“It is my belief that health care practitioners themselves need to be in the process of discovering or knowing what food, what diet, what lifestyle supports their individual mental, physical and spiritual well-being.”
Dr. Marsha Fretwell addressed a crowd of 25 in blunt terms Monday in Flat Rock: “We need to get for-profit health insurance out of the marketplace.” Fretwell, a former geriatric physician and a member of Healthcare for All Western North Carolina, crystallized the thesis of the documentary Fix It: Health Care at the Tipping Point, which had […]
“We must first transform our culture to embrace the human side of medical providers, with all their vulnerabilities, and remember that physicians’ lives hold value and meaning separate from the role they play as care providers.”
At the Healthcare for All, Y’All event Sunday at Blue Ridge Community College in Flat Rock, Joel R. Segal, who as a legislative aide to U.S. Rep. John Conyers of Michigan worked to help pass the Affordable Care Act, offered a surprising take on it: “None of us wanted that bill. The basic idea was […]
Nine local panelists recently debated a fundamental question about health care: Is it a right or a commodity?
Mission Health has reached an agreement with Blue Cross and Blue Shield of North Carolina that will bring Mission back into the Blue Cross networks effective Dec. 15. The announcement comes after months of public debate and the termination of its contract with Blue Cross on Oct. 5. All patients with BCBSNC insurance will be able to […]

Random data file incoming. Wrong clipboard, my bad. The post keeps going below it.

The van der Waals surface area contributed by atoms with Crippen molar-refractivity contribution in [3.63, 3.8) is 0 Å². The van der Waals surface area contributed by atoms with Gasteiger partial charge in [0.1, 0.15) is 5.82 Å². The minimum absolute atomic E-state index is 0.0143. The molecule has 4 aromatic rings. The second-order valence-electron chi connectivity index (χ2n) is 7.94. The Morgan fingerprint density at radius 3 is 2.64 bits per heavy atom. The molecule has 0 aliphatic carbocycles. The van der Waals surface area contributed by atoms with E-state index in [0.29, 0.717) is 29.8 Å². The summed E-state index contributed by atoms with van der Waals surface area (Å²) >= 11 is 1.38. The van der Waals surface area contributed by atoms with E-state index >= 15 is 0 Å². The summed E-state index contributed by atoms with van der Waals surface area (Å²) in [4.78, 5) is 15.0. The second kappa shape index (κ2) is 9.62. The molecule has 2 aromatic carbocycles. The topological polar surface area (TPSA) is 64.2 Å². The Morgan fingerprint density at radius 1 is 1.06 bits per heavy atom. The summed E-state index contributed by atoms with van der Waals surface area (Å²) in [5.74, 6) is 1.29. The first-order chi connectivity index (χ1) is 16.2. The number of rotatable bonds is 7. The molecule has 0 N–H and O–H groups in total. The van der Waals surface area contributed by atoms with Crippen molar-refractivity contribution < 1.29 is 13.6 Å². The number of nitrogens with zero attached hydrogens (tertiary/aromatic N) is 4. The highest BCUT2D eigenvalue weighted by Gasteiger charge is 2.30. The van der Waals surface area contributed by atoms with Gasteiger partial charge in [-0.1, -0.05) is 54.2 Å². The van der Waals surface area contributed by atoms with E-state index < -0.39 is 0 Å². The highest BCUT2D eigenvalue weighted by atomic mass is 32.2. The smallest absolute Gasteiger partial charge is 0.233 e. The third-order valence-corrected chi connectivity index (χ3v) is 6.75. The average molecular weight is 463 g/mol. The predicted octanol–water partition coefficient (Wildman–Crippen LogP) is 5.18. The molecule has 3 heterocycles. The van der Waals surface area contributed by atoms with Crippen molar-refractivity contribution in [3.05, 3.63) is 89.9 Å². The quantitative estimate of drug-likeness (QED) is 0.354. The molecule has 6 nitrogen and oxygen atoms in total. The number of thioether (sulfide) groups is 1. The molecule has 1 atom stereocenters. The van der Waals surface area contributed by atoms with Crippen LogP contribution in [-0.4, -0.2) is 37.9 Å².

“Health Care for All — A Moral Obligation?” a faith-based symposium hosted by Health Care for All — WNC, will be held at the First Baptist Church of Asheville on Thursday, Oct. 12, from 7 to 8:30 p.m.
“Just imagine — some $17 trillion in savings, and health care for everyone!”
As the deadline approaches for a contract between Mission Health and BlueCross and BlueShield of North Carolina to expire, Buncombe County commissioners are urging the two organizations to get a deal done.
“Both Republican congressmen from Western North Carolina, Mark Meadows and Patrick McHenry, are determined to make health care more expensive or even nonexistent for millions of Americans, and both seem utterly unconcerned with the repercussions on those with pre-existing conditions.”
“If you want to learn about how we can cut administrative costs, lower drug prices [and] go to any doctor in the country, then come to the in-depth talk at A-B Tech [Ferguson Auditorium] on June 27 sponsored by Indivisible AVL. “
“My pre-existing condition is the infinite distance between people, between my brain and my will, between my animal and my spiritual.”
“I strongly encourage you to become knowledgeable about your health so that you are in a position to participate in the decision-making process. Knowledge allows one to self-advocate.”
“In the mountain villages where we hold pediatric clinics, we are the only health care these children receive each year. There is no hospital or doctor’s office; there is no one who routinely comes up to check on these children. It is us.”
Direct and concierge care are gaining traction in Asheville, offering alternative forms of health care for patients who are looking for more time with their doctors and are willing to pay out of pocket for routine health care, using insurance for catastrophic coverage.
Clinical pharmacy gained traction when the Asheville Project, an initiative that addressses chronic health problems in city employees, included pharmacists in medical teams. Now clinical pharmacists have a greater role to play in a variety of medical settings.
“Please tell my why it is better for citizens to not have health care? Why must people suffer to assure tax breaks for the very wealthiest Americans?”